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June 2017
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July 2017
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Roger Adams
Vice President:
Robert Laughlin
Recording Secretary:
John Redman
Financial Secretary:
Allan Shepler
Pat Fatula
Michael Bologna
Steve Letcavage
Tammy Kramer
Ernest Scott
Mike Kramer
John Denchek
Deborah Shepler

Links Section

PA Fire Police Assoc.

PA State Fire Commissioner

Berks County Fire Police

Carbon County Fire Police

Dauphin County Fire Police

Flagging Handbook


Responder Safety

img s.gifSchuylkill County Fire Police Association - PO Box 824, Pottsville, PA 17901
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Sunday July 9th @ 2:30PM
Tremont Fire Co. No. 1
139 Clay St.
Tremont, PA

2017 Membership Dues 

Questions were posed to the State Fire Commissioner's office regarding Fire Police and the reports submitted to the state by Fire Companies. Kraig Herman of the State Fire Commissioner's Office responded:

1. Fire Police are considered Firefighter's and are to be included in all reports submitted by the Fire Company.
2. When Fire Police are special called and respond without the Fire Department a report is to also be submitted.
3. For community events such as parades no report is necessary.

The New Advanced Fire Police Class About Ready For Deployment

From the Pennsylvania Fire Police Message Board: The new rewrite of the Advanced Fire Police program provides instructional review of the laws pertaining to fire police powers and the expected duties of a fire police officer to include health and safety and legal aspects of performance. Fire Police Officers will also be taught how to deal with people, how to manage incident response and leadership qualities. There are tabletop scenarios presented to reinforce the lessons introduced in regards to incident management and reponse. The prerequisite for this class is the New 2015 Basic Fire Police class. This is all leading up to something special possibly bringing back Fire Police Certification.

Fire Police Radios Still Available

Pat Fatula reported that he still has both portable and mobile radios available for members of this Association. Any Fire Police Captain in need of radios please contact Pat @ 570-527-2934. Pat is working with the County to obtain additional radios.

Bill to Reward Emergency Responders

November 21, 2016 Bill to reward fire, EMS volunteers with tax credits signed into law - By Myles Snyder abc 21 News WHTM

HARRISBURG, Pa. – Legislation that allows local governments to offer tax credits to fire company and EMS volunteers has been signed into law by Gov. Tom Wolf. Act 172 of 2016, formerly House Bill 1683, authorizes local municipalities to enact earned income and property tax liability tax credits of up to 20 percent. Rep. Ryan Warner (R-Fayette/Westmoreland) has said his legislation gives something back to the people who volunteer their time and willingly risk their lives to ensure the safety of Pennsylvania communities. The state fire commissioner will establish annual requirements of the credit program, such as the number of calls a volunteer must respond to or their training or participation in the functions of the organization.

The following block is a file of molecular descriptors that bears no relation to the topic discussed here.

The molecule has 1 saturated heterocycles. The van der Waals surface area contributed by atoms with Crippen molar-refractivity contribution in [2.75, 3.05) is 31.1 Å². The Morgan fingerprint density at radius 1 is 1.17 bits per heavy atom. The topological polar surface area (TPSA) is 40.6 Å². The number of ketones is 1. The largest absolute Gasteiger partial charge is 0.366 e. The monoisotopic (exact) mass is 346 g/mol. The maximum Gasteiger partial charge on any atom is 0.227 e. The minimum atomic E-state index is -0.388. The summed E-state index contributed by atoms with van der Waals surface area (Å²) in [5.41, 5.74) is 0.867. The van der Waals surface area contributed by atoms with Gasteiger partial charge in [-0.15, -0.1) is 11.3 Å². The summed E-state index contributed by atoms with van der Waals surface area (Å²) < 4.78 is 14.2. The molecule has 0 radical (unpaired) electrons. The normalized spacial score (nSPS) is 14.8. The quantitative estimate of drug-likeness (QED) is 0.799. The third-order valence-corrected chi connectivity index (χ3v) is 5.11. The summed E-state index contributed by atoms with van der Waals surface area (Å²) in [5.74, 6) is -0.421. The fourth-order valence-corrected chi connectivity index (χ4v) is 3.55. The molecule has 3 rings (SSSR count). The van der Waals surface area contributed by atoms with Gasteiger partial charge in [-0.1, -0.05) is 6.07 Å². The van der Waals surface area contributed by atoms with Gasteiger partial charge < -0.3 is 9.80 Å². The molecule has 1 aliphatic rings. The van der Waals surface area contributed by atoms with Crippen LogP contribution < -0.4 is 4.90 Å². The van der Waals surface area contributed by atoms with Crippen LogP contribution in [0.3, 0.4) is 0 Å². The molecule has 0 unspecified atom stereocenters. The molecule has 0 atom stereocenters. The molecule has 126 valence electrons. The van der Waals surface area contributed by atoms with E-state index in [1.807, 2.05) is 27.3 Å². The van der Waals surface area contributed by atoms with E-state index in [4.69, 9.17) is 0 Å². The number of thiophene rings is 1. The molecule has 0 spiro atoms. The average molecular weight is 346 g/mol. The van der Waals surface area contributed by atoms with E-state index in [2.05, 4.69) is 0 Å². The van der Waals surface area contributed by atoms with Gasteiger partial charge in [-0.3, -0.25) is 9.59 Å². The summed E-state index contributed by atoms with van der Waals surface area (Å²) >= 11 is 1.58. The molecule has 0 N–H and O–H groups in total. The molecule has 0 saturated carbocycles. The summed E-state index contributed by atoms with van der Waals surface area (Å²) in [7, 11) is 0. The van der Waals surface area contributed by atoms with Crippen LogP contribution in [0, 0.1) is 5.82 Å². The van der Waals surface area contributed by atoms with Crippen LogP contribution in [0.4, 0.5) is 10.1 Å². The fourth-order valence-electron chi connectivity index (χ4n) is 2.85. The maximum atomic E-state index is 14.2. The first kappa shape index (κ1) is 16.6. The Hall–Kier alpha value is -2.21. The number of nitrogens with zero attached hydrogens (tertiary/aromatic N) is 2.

PA Fire Police Association Increase Benefits

The Pennsylvania Fire Police Association has agreed to provide a free $3,000.00 accidental death and dismemberment insurance policy at no cost to you or the association. You will get a letter on Association letterhead from American Income Life Insurance Company. Enclosed with the letter is a card which you are to fill out listing your beneficiaries. It is not necessary to fill out the card to get the free insurance. If you do fill out the card and turn it in, you will receive a call from the insurance company asking if you want additional insurance. If you answer "no" there should be no further contact. If you do not fill out the card and turn it in, the beneficiaries on your Association documents will be the listed beneficiaries. Those who have had the visit by the insurance representative have had a good experience. No pressure. This insurance is in addition to the other insurance allredy offered by the Association - the $35.00 or $300.00 life insurance that comes with the $6.00 membership or the additional $10,000 AD&D insurance provided by the separate additional payment of $4.00 per year

Accidental Death and Dismemberment - Benefit $3,000.00

Health Services Discount Card - provides household discounts up to 60% on Prescriptions, Vision Care/Products, Hearing Care, Chiropractic Care, Optional discount dental is available.

Child Safe Kits - Kits help you gather vital data, photos and fingerprints from your children and grandchildren so they are ready for authorities in the event of an emergency.

If you have not joined yet please contact our county Financial Secretary at or 570-366-2473 for membership forms. If you are already a member you will be receiving a letter in the mail from the State Association.



Cambridge Springs volunteer fire police officer Robert Repa was looking forward to being released from the hospital on Friday.

Repa suffered significant injuries to both legs at the scene of the Riverside Inn fire on Tuesday when he was struck by a vehicle as he assisted with traffic control. Despite those injuries and a long road to recovery ahead of him, he was in good spirits Friday and expressed hopes of returning to his position with the fire department after completing rehabilitation treatment.